Revolutionizing and modernizing the Mexican industries, with the help of the U.S. government, will improve labor laws, safety standards and quality of production. With the Mexican industry being at the same level as that of the American industry, this will alleviate the need for people to migrate for dire financial reasons. Instead, people can go between the two countries on a more casual, friendly basis, such as the United States borders, and banishing the fear of Mexicans "taking over and tapping America’s resources." And, hard workers like Jon V., can get fair pay that is well deserved and much better working conditions. And, families don’t have to be separated for financial reasons. As the century ends, 80 million migrants worldwide, are changing the face of the agricultural countries they left behind and the industrial countries to which they are turning. This diaspora is changing all our lives, our relationships and our futures in ways that we may not even yet be aware of (Small, 1997, p. 3).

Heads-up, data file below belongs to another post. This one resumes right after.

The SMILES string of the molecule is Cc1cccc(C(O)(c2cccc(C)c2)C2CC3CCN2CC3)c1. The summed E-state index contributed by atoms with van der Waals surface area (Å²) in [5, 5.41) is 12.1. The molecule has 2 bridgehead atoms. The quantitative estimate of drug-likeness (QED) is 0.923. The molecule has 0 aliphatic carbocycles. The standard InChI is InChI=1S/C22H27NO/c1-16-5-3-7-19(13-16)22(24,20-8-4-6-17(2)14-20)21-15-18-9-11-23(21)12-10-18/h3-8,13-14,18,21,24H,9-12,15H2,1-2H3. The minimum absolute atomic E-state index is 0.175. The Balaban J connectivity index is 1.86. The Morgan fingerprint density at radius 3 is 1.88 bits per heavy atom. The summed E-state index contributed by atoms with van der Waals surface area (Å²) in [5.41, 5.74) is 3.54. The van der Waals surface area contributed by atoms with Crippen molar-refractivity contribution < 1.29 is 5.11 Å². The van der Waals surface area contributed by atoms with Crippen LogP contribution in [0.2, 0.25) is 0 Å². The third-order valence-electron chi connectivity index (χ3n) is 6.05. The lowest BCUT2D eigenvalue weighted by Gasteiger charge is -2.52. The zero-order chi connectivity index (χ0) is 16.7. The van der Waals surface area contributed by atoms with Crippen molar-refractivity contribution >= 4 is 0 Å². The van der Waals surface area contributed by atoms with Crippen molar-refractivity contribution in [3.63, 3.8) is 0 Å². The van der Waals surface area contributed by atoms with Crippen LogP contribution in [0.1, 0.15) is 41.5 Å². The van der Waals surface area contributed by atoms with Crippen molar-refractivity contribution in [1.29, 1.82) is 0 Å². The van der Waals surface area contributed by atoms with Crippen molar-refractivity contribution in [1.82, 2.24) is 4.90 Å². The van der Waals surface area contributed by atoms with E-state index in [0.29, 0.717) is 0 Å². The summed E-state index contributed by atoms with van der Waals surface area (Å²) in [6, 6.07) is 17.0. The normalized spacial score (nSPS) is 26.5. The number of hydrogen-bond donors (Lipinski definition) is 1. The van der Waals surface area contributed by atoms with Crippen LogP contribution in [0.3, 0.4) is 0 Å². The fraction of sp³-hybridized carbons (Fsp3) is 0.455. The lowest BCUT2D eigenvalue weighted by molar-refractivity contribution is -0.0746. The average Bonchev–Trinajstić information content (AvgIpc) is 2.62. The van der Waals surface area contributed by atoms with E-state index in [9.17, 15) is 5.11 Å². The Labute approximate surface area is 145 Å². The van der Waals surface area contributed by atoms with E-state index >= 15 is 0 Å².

Marshall, G., (1998), Oxford Dictionary of Sociology, New York, Oxford University Press., Dying to Work the human face of illegal immigration., Borden, T Mexican Farmers say NAFTA Ruins Lives, Forces Migration, Republic Mexico City Bureau, Arizona Republic, The (Phoenix, AZ)

Clark, C. S, Article 10, The New Immigrants, CQ Researcher, January 24th, 1997. pp. 49-72, By Congressional Quarterly, Inc.

Vergara, C. J, The Freeway and the Border, Quaderns d’ Arquitentera I urbanisme, 2001 Barvelone: College d’ Arguitectes de Catalunya

Sorell, V. A, (1998) Broken-Promise(d) Land, The Culture of Immigration and the Immigration of Culture across Borders, University of Arizona Press , pp.99-112, 137-143 (first portion of chapter only)

Small, C, (1997), Voyages, Ithaca and London, Cornell University Press,

Grandma Soria